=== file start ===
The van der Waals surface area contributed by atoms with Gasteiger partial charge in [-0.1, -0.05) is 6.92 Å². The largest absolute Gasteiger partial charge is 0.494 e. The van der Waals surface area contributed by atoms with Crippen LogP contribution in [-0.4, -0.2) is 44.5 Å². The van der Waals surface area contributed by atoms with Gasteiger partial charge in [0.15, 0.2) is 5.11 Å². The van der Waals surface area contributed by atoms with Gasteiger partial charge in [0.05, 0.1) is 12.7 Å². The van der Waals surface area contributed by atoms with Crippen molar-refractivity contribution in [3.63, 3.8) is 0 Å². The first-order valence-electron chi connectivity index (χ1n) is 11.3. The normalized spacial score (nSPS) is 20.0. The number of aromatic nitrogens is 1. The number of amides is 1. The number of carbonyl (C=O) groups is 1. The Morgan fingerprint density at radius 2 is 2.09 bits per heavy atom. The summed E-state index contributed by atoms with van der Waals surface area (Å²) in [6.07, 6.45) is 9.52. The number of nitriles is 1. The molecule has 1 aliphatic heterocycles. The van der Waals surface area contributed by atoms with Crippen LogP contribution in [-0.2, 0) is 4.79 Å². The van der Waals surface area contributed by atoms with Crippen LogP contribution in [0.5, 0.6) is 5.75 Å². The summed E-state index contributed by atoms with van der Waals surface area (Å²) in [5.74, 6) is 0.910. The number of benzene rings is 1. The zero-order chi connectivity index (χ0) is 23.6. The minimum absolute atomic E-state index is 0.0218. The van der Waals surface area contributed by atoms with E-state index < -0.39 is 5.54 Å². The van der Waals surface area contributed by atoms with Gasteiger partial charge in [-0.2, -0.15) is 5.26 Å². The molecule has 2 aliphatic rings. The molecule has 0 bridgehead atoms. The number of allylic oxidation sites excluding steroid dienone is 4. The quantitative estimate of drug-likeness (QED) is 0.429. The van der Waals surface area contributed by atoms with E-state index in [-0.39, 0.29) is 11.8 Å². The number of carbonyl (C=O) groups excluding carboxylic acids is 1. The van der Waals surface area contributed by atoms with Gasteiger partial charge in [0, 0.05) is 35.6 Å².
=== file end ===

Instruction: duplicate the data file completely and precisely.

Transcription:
The van der Waals surface area contributed by atoms with Gasteiger partial charge in [-0.1, -0.05) is 6.92 Å². The largest absolute Gasteiger partial charge is 0.494 e. The van der Waals surface area contributed by atoms with Crippen LogP contribution in [-0.4, -0.2) is 44.5 Å². The van der Waals surface area contributed by atoms with Gasteiger partial charge in [0.15, 0.2) is 5.11 Å². The van der Waals surface area contributed by atoms with Gasteiger partial charge in [0.05, 0.1) is 12.7 Å². The van der Waals surface area contributed by atoms with Crippen molar-refractivity contribution in [3.63, 3.8) is 0 Å². The first-order valence-electron chi connectivity index (χ1n) is 11.3. The normalized spacial score (nSPS) is 20.0. The number of aromatic nitrogens is 1. The number of amides is 1. The number of carbonyl (C=O) groups is 1. The Morgan fingerprint density at radius 2 is 2.09 bits per heavy atom. The summed E-state index contributed by atoms with van der Waals surface area (Å²) in [6.07, 6.45) is 9.52. The number of nitriles is 1. The molecule has 1 aliphatic heterocycles. The van der Waals surface area contributed by atoms with Crippen LogP contribution in [-0.2, 0) is 4.79 Å². The van der Waals surface area contributed by atoms with Crippen LogP contribution in [0.5, 0.6) is 5.75 Å². The summed E-state index contributed by atoms with van der Waals surface area (Å²) in [5.74, 6) is 0.910. The number of benzene rings is 1. The zero-order chi connectivity index (χ0) is 23.6. The minimum absolute atomic E-state index is 0.0218. The van der Waals surface area contributed by atoms with E-state index < -0.39 is 5.54 Å². The van der Waals surface area contributed by atoms with Gasteiger partial charge in [-0.2, -0.15) is 5.26 Å². The molecule has 2 aliphatic rings. The molecule has 0 bridgehead atoms. The number of allylic oxidation sites excluding steroid dienone is 4. The quantitative estimate of drug-likeness (QED) is 0.429. The van der Waals surface area contributed by atoms with E-state index in [-0.39, 0.29) is 11.8 Å². The number of carbonyl (C=O) groups excluding carboxylic acids is 1. The van der Waals surface area contributed by atoms with Gasteiger partial charge in [0, 0.05) is 35.6 Å².